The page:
Akron de Buchtel’s daughter won the Voice of Democracy competition in the 1950s

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She was American and she spoke for democracy.

Elizabeth Evans, a student at Buchtel High School, achieved national recognition in the 1950s with an award-winning essay that moved the country. Using the power of her prose, she won a trip to Washington, DC, visited the White House, appeared on network television, and became a household name.

“I never thought it could happen, except in a book – and it happens to me!” Akron’s daughter exclaimed. “It could only happen in America.”

After:“I speak for democracy”: read the award-winning essay by Akron’s daughter who captivated the nation in the 1950s

However, she wasn’t entirely comfortable with the attention and then wondered what it was.

Elizabeth Evans graduated from Buchtel High School in 1955.

Betsy, as her friends called her, was 15 when she entered the 1953 Voice of Democracy competition sponsored by the Junior Chamber of Commerce and the National Association of Broadcasters. Over one million high school students participated in the contest under the theme “I speak for democracy”.

Daughter of Clarence and Ellen Evans, Betsy grew up with her brother, David, in a colonial-style house on Goodhue Drive near Fairlawn Heights.

His mother was a secretary and his father was an operations assistant to the vice president of the industrial products division of Firestone Tire & Rubber Co. They were involved in the Akron theater, directing and acting in plays. Weathervane.

As a student at Fairlawn Elementary School, Betsy won the 1947 Beacon Journal-WAKR Quizdown, the 1950 Akron Jaycees Essay Contest (“Why My Dad is the Best in the World”) and the Beacon Journal Spelling Bee. from 1951. But then it hit the big time.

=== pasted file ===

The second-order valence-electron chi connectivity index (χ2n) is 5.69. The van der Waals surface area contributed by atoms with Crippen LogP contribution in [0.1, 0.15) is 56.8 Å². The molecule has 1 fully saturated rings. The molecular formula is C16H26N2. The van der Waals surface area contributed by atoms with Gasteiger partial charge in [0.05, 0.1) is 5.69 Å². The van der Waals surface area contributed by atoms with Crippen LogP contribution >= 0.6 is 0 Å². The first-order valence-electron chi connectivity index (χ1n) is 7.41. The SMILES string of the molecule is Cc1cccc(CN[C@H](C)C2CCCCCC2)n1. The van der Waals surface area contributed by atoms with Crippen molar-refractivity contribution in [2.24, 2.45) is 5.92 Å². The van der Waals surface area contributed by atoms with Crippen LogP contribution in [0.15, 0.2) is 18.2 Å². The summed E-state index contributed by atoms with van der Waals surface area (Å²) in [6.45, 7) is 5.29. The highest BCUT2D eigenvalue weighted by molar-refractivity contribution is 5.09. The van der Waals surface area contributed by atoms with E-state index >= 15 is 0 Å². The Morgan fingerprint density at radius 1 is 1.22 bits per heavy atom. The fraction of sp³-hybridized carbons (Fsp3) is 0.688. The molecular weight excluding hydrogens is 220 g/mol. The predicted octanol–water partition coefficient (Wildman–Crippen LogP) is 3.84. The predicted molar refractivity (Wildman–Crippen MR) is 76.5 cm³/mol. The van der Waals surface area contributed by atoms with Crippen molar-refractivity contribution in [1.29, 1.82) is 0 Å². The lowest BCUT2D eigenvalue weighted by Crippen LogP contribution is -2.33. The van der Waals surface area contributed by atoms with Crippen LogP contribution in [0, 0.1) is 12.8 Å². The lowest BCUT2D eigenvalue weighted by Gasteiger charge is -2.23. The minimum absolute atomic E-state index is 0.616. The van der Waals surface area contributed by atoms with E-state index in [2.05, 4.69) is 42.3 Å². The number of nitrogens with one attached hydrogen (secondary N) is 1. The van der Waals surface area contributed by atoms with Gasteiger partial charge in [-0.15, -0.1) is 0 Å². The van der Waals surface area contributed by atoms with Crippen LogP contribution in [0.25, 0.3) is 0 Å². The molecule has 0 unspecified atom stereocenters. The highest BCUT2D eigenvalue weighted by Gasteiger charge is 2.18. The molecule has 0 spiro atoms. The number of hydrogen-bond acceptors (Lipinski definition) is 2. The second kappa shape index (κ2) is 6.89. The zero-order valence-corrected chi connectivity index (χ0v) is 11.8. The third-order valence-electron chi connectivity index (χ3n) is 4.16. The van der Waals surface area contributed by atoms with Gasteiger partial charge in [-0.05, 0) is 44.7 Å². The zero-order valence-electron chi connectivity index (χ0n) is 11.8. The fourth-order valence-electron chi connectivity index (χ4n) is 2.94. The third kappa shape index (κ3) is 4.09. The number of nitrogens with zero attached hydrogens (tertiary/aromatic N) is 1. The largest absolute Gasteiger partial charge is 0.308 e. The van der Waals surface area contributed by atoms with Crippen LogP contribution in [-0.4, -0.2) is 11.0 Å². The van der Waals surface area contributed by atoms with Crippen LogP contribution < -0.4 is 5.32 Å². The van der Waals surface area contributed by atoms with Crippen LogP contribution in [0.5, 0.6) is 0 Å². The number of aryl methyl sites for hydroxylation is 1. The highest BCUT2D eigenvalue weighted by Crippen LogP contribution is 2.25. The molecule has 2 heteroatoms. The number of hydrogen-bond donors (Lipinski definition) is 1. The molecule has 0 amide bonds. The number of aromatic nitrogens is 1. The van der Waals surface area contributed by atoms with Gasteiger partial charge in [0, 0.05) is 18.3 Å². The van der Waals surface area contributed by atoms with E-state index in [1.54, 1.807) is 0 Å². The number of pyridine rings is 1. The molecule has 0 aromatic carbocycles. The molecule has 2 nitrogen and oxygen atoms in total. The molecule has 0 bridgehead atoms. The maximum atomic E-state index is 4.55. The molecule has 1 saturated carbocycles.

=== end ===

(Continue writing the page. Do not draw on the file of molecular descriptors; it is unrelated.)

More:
“I am American,” she wrote. “Listen to my words, fascist, communist. Listen carefully, because my country is a strong country, and my message is a strong message. I am American and I speak for democracy.

Voice of Democracy winner Elizabeth Evans, 16, chats with her parents, Ellen and Clarence Evans, in 1954 at their home on Goodhue Drive in Akron.

A winning essay

She wrote a five-minute speech for the Voice of America competition, delivering it to Akron Jaycees, Girl Scouts, WADC Radio, Akron City Club, and Akron Woman’s City Club. She won the Akron and Ohio competitions to qualify for national consideration.

In her essay, Betsy painted a picture of American life in the 1950s, from a little boy enjoying a circus to a crowd watching a baseball game to a group marching in a parade to a farmer watching over them. cultures.

She paid tribute to a million compatriots who died for freedom during the American Revolution, Civil War, World War I, World War II and the Korean War, proclaiming that the United States was “their eternal monument.”

Betsy described the prayers of Jewish, Catholic and Protestant children, quoted a passage from Carl Sandburg’s 1916 poem “Fish Crier,” and praised American manufacturing, from automobiles and telephones to safety razors and bathtubs. .

She challenged the fascist and communist nations to show her a country bigger than the United States, concluding: “Show me a people more energetic, creative, progressive – with bigger hearts and happier than our people. Only then will I consider your lifestyle. Because I am American and I speak for democracy.

Every time she recited the essay in front of a crowd, she earned a standing ovation. This was exactly what Americans wanted to hear during the Cold War.

During the Red Scare, American politicians investigated suspected Communist infiltration of American institutions. The federal government executed citizens convicted of spying for the Soviet Union. Artists blacklisted by Hollywood accused of having Communist ties.

After running 1.1 million tries, the Voice of Democracy judges announced that Betsy won with four others: Philip McCoy of Kansas City, Kansas; Joseph Gerdes of Harrisburg, Pennsylvania; and Joe Cyprus of Wichita Falls, Texas.

They won trips to Washington, DC and prizes of $ 500 (that’s almost $ 4,900 today). On February 18, Betsy, then 16, flew with Dorothy Whittington, speech therapy teacher from Buchtel, Williamsburg, Va., To join the other winners.

They visited Mount Vernon on George Washington’s birthday, attended the changing of the guard at the Tomb of the Unknown Soldier in Arlington National Cemetery, met with U.S. officials, senators, Supreme Court justices and FBI Director J. Edgar Hoover.

“We had so many photos taken, sometimes I didn’t know who was congratulating us,” Betsy told a reporter. “I once asked who we had just met. They said, ‘Oh, that was Ivy Baker Priest, the treasurer of the United States.’ “

She joked that “the only way to see Washington” was to win a contest.

Visit with President Eisenhower